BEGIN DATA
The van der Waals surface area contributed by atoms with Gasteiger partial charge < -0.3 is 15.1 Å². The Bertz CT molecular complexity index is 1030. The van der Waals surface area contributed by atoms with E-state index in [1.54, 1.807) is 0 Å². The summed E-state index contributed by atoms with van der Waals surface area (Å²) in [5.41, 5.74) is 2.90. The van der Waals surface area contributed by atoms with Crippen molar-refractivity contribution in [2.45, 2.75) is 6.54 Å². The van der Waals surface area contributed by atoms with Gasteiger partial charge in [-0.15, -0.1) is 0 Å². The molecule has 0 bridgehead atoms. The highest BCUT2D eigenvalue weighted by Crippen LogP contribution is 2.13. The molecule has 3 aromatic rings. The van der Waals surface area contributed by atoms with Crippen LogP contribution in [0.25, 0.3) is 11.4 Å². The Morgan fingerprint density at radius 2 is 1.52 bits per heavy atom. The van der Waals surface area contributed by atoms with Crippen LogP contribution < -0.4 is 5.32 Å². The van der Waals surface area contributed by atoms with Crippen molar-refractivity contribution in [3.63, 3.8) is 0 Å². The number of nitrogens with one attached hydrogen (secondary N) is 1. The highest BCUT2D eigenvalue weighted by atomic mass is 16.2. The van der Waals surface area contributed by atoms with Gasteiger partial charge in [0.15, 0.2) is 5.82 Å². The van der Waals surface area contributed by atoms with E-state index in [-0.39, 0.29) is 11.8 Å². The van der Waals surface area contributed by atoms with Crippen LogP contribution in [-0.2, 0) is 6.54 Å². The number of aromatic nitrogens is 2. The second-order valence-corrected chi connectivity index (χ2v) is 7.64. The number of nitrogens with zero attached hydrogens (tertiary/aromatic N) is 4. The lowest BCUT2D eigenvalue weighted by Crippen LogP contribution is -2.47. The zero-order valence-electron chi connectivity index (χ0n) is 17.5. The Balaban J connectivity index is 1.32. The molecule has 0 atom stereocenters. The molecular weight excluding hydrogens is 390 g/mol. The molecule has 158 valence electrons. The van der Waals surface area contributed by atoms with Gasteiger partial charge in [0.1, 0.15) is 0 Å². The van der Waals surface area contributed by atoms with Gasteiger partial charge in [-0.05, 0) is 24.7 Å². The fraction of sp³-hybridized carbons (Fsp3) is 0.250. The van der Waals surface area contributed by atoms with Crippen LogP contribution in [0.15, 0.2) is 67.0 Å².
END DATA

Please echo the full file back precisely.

The van der Waals surface area contributed by atoms with Gasteiger partial charge < -0.3 is 15.1 Å². The Bertz CT molecular complexity index is 1030. The van der Waals surface area contributed by atoms with E-state index in [1.54, 1.807) is 0 Å². The summed E-state index contributed by atoms with van der Waals surface area (Å²) in [5.41, 5.74) is 2.90. The van der Waals surface area contributed by atoms with Crippen molar-refractivity contribution in [2.45, 2.75) is 6.54 Å². The van der Waals surface area contributed by atoms with Gasteiger partial charge in [-0.15, -0.1) is 0 Å². The molecule has 0 bridgehead atoms. The highest BCUT2D eigenvalue weighted by Crippen LogP contribution is 2.13. The molecule has 3 aromatic rings. The van der Waals surface area contributed by atoms with Crippen LogP contribution in [0.25, 0.3) is 11.4 Å². The Morgan fingerprint density at radius 2 is 1.52 bits per heavy atom. The van der Waals surface area contributed by atoms with Crippen LogP contribution < -0.4 is 5.32 Å². The van der Waals surface area contributed by atoms with Crippen molar-refractivity contribution in [3.63, 3.8) is 0 Å². The number of nitrogens with one attached hydrogen (secondary N) is 1. The highest BCUT2D eigenvalue weighted by atomic mass is 16.2. The van der Waals surface area contributed by atoms with Gasteiger partial charge in [0.15, 0.2) is 5.82 Å². The van der Waals surface area contributed by atoms with E-state index in [-0.39, 0.29) is 11.8 Å². The van der Waals surface area contributed by atoms with Crippen LogP contribution in [-0.2, 0) is 6.54 Å². The number of aromatic nitrogens is 2. The second-order valence-corrected chi connectivity index (χ2v) is 7.64. The number of nitrogens with zero attached hydrogens (tertiary/aromatic N) is 4. The lowest BCUT2D eigenvalue weighted by Crippen LogP contribution is -2.47. The zero-order valence-electron chi connectivity index (χ0n) is 17.5. The Balaban J connectivity index is 1.32. The molecule has 0 atom stereocenters. The molecular weight excluding hydrogens is 390 g/mol. The molecule has 158 valence electrons. The van der Waals surface area contributed by atoms with Gasteiger partial charge in [0.1, 0.15) is 0 Å². The van der Waals surface area contributed by atoms with Gasteiger partial charge in [-0.05, 0) is 24.7 Å². The fraction of sp³-hybridized carbons (Fsp3) is 0.250. The van der Waals surface area contributed by atoms with Crippen LogP contribution in [0.15, 0.2) is 67.0 Å².